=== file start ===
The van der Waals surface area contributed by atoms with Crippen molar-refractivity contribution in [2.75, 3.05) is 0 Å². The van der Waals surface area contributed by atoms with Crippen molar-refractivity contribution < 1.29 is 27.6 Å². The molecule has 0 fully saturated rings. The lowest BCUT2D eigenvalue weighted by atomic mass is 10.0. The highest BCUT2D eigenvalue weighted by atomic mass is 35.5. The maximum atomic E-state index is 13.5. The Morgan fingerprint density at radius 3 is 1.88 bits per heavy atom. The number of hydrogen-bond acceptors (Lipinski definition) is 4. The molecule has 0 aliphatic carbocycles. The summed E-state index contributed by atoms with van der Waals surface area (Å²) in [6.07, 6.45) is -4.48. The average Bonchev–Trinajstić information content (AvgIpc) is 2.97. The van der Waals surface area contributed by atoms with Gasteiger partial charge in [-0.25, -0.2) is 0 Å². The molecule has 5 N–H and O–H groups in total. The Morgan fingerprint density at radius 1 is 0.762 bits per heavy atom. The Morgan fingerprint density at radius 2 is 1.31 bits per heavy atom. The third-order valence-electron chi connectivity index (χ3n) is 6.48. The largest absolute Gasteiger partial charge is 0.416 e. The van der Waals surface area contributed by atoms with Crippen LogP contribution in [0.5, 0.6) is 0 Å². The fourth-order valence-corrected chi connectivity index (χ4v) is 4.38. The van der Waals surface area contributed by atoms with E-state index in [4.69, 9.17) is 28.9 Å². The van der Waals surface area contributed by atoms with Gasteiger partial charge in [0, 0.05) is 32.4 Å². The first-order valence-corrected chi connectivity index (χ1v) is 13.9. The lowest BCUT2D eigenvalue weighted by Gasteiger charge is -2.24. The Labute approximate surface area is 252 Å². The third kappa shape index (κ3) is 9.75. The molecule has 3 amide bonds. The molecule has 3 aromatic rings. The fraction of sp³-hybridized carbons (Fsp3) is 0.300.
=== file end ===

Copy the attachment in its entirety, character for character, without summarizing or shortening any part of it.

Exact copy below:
The van der Waals surface area contributed by atoms with Crippen molar-refractivity contribution in [2.75, 3.05) is 0 Å². The van der Waals surface area contributed by atoms with Crippen molar-refractivity contribution < 1.29 is 27.6 Å². The molecule has 0 fully saturated rings. The lowest BCUT2D eigenvalue weighted by atomic mass is 10.0. The highest BCUT2D eigenvalue weighted by atomic mass is 35.5. The maximum atomic E-state index is 13.5. The Morgan fingerprint density at radius 3 is 1.88 bits per heavy atom. The number of hydrogen-bond acceptors (Lipinski definition) is 4. The molecule has 0 aliphatic carbocycles. The summed E-state index contributed by atoms with van der Waals surface area (Å²) in [6.07, 6.45) is -4.48. The average Bonchev–Trinajstić information content (AvgIpc) is 2.97. The van der Waals surface area contributed by atoms with Gasteiger partial charge in [-0.25, -0.2) is 0 Å². The molecule has 5 N–H and O–H groups in total. The Morgan fingerprint density at radius 1 is 0.762 bits per heavy atom. The Morgan fingerprint density at radius 2 is 1.31 bits per heavy atom. The third-order valence-electron chi connectivity index (χ3n) is 6.48. The largest absolute Gasteiger partial charge is 0.416 e. The van der Waals surface area contributed by atoms with Crippen LogP contribution in [0.5, 0.6) is 0 Å². The fourth-order valence-corrected chi connectivity index (χ4v) is 4.38. The van der Waals surface area contributed by atoms with E-state index in [4.69, 9.17) is 28.9 Å². The van der Waals surface area contributed by atoms with Gasteiger partial charge in [0, 0.05) is 32.4 Å². The first-order valence-corrected chi connectivity index (χ1v) is 13.9. The lowest BCUT2D eigenvalue weighted by Gasteiger charge is -2.24. The Labute approximate surface area is 252 Å². The third kappa shape index (κ3) is 9.75. The molecule has 3 amide bonds. The molecule has 3 aromatic rings. The fraction of sp³-hybridized carbons (Fsp3) is 0.300.